Gel Loading Dye, Purple (6X)
Gel Loading Dye, Purple (6X) is the premier gel loading dye from NEB for sharp, tight bands.
- No UV Shadow
- Contains Ficoll ® for brighter, tighter bands
- Contains SDS for improved band sharpness
- Contains EDTA to stop enzymatic reactions
- Compatible with agarose and non-denaturing polyacrylamide gels
- Our Purple Gel Loading Dye sharpens bands and eliminates the UV shadow seen with other dyes. Available with or without SDS (NEB #B7025).
Gel Loading Dye, Purple (6X) is a pre-mixed loading buffer which contains a combination of two dyes, Dye 1 (pink/red) and Dye 2 (blue). The red dye serves as the tracking dye for both agarose and non-denaturing polyacrylamide gel electrophoresis. The two dyes separate upon gel electrophoresis the red band is the major indicator and migrates similarly to Bromophenol Blue on agarose gels. Specifically chosen, this dye does not leave a shadow under UV light. This solution contains SDS, which often results in sharper bands, as some restriction enzymes are known to remain bound to DNA following cleavage. EDTA is also included to chelate magnesium (up to 10 mM) in enzymatic reactions, thereby stopping the reaction. The dye also contains Ficoll, which creates brighter and tighter bands when compared to glycerol loading dyes. This product is packaged as 4x1 ml vials.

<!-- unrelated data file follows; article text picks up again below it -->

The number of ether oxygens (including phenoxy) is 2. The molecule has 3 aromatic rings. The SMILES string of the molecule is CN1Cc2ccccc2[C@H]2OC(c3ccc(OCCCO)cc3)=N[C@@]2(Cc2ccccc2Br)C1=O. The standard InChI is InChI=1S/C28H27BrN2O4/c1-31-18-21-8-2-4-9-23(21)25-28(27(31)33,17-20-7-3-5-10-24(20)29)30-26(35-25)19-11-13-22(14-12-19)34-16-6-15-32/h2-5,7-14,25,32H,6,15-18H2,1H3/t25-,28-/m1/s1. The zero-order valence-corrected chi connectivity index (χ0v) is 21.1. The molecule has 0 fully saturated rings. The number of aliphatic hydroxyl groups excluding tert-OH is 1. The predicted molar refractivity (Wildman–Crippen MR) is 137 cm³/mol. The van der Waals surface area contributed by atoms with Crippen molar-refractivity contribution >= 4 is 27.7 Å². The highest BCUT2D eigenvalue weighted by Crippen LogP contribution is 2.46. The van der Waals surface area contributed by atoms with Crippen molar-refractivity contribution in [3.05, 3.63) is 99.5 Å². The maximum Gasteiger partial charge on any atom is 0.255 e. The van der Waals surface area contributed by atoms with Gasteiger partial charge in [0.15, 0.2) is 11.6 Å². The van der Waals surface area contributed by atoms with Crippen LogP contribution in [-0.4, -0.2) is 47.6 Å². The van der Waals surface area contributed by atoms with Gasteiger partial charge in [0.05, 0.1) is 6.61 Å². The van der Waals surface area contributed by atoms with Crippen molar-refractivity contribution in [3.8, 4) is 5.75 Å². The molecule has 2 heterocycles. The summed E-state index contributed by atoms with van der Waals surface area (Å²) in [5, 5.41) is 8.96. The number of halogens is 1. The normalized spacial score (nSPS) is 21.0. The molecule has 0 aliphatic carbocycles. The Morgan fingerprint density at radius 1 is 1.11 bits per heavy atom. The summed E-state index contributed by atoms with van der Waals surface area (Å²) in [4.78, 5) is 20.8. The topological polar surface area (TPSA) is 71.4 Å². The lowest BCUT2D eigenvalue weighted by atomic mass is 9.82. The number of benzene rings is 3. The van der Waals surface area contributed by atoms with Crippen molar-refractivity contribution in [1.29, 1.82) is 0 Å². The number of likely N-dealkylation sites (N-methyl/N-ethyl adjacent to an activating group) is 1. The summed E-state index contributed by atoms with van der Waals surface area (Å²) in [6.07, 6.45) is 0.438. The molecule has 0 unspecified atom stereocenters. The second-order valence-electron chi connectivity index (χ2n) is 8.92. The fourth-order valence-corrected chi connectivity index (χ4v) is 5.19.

Attention SYBR® Safe and GelRed&trade dye users: Due to an increased concentration of SDS* in B7024S, NEB recommends using Gel Loading Dye, Purple, No SDS (6X) (NEB# B7025S) instead.
Comparison of dye fronts
Nucleic acid samples were run on an agarose gel, with either Purple or Blue loading dyes. Both dyes ran at the same speed. UV shadow comparison
The new Gel Loading Dye, Purple (6X) (Lane 1) included in the Quick-Load Purple 1kb DNA Ladder does not cast a UV shadow over the underlying bands, unlike the Gel Loading Dye, Blue (6X) (Lane 2).
Question: 1. You Will Estimate The Quantity Of DNA Present In The PUC18 DNA Prep By Gel Band Brightness. Compare Your Linear Plasmid Band In The HindIII Digest Lane To The λ-HindIII Marker. If, For Example, Your Linearized Plasmid Is Half As Bright As The 4, 361 Bp Band Of The Marker, Then Your Approximate DNA Quantity Is 90/2 Or 45 Ng. You Loaded 10 μl Of .
1. You will estimate the quantity of DNA present in the pUC18 DNA prep by gel band brightness. Compare your linear plasmid band in the HindIII digest lane to the λ-HindIII marker. If, for example, your linearized plasmid is half as bright as the 4, 361 bp band of the marker, then your approximate DNA quantity is 90/2 or 45 ng. You loaded 10 μl of the HindIII digest onto the gel so your original concentration of DNA in the digest is 45 ng/10 μl or 4.5 ng/μl. You put 10 μl of DNA in your digest. All together then, you have 4.5 ng/μl x 10 μl or 45 ng of DNA in the digest.
I am comparing my linear Hind III digest plasmid to Fragment ____ of the λ-HindIII digest.
The amount of DNA in the linearized plasmid is ________ and I reach this number because_________________________________________________________________.
The original concentration (μg/μl) of pUC18 plasmid DNA in the HindIII digest is __________________.